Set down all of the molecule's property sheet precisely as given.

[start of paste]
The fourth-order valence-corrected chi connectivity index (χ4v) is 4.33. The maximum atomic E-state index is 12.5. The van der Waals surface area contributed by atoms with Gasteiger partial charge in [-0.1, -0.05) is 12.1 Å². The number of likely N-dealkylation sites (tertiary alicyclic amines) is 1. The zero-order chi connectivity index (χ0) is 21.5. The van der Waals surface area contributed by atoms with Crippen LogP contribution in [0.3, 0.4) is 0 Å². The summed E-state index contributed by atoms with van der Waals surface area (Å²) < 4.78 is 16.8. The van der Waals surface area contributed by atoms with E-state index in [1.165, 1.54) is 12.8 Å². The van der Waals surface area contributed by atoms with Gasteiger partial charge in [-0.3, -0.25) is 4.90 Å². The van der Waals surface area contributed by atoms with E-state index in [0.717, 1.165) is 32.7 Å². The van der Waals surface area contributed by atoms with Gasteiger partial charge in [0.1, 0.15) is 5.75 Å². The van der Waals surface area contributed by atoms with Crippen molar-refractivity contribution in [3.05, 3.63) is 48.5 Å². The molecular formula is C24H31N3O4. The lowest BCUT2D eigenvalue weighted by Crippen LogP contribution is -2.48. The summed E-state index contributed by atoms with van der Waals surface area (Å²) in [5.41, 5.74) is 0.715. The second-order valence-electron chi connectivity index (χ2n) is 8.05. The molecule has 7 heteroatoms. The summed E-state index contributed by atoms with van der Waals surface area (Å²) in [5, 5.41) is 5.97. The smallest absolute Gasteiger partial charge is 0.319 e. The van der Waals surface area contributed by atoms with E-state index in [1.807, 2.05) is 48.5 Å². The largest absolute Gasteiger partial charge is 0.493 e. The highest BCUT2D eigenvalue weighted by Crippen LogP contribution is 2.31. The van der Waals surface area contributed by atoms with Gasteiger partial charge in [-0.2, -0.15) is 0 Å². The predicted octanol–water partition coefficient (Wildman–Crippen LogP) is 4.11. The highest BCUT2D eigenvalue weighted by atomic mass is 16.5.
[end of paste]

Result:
The fourth-order valence-corrected chi connectivity index (χ4v) is 4.33. The maximum atomic E-state index is 12.5. The van der Waals surface area contributed by atoms with Gasteiger partial charge in [-0.1, -0.05) is 12.1 Å². The number of likely N-dealkylation sites (tertiary alicyclic amines) is 1. The zero-order chi connectivity index (χ0) is 21.5. The van der Waals surface area contributed by atoms with Crippen LogP contribution in [0.3, 0.4) is 0 Å². The summed E-state index contributed by atoms with van der Waals surface area (Å²) < 4.78 is 16.8. The van der Waals surface area contributed by atoms with E-state index in [1.165, 1.54) is 12.8 Å². The van der Waals surface area contributed by atoms with Gasteiger partial charge in [-0.3, -0.25) is 4.90 Å². The van der Waals surface area contributed by atoms with E-state index in [0.717, 1.165) is 32.7 Å². The van der Waals surface area contributed by atoms with Gasteiger partial charge in [0.1, 0.15) is 5.75 Å². The van der Waals surface area contributed by atoms with Crippen molar-refractivity contribution in [3.05, 3.63) is 48.5 Å². The molecular formula is C24H31N3O4. The lowest BCUT2D eigenvalue weighted by Crippen LogP contribution is -2.48. The summed E-state index contributed by atoms with van der Waals surface area (Å²) in [5.41, 5.74) is 0.715. The second-order valence-electron chi connectivity index (χ2n) is 8.05. The molecule has 7 heteroatoms. The summed E-state index contributed by atoms with van der Waals surface area (Å²) in [5, 5.41) is 5.97. The smallest absolute Gasteiger partial charge is 0.319 e. The van der Waals surface area contributed by atoms with E-state index in [1.807, 2.05) is 48.5 Å². The largest absolute Gasteiger partial charge is 0.493 e. The highest BCUT2D eigenvalue weighted by Crippen LogP contribution is 2.31. The van der Waals surface area contributed by atoms with Gasteiger partial charge in [-0.2, -0.15) is 0 Å². The predicted octanol–water partition coefficient (Wildman–Crippen LogP) is 4.11. The highest BCUT2D eigenvalue weighted by atomic mass is 16.5.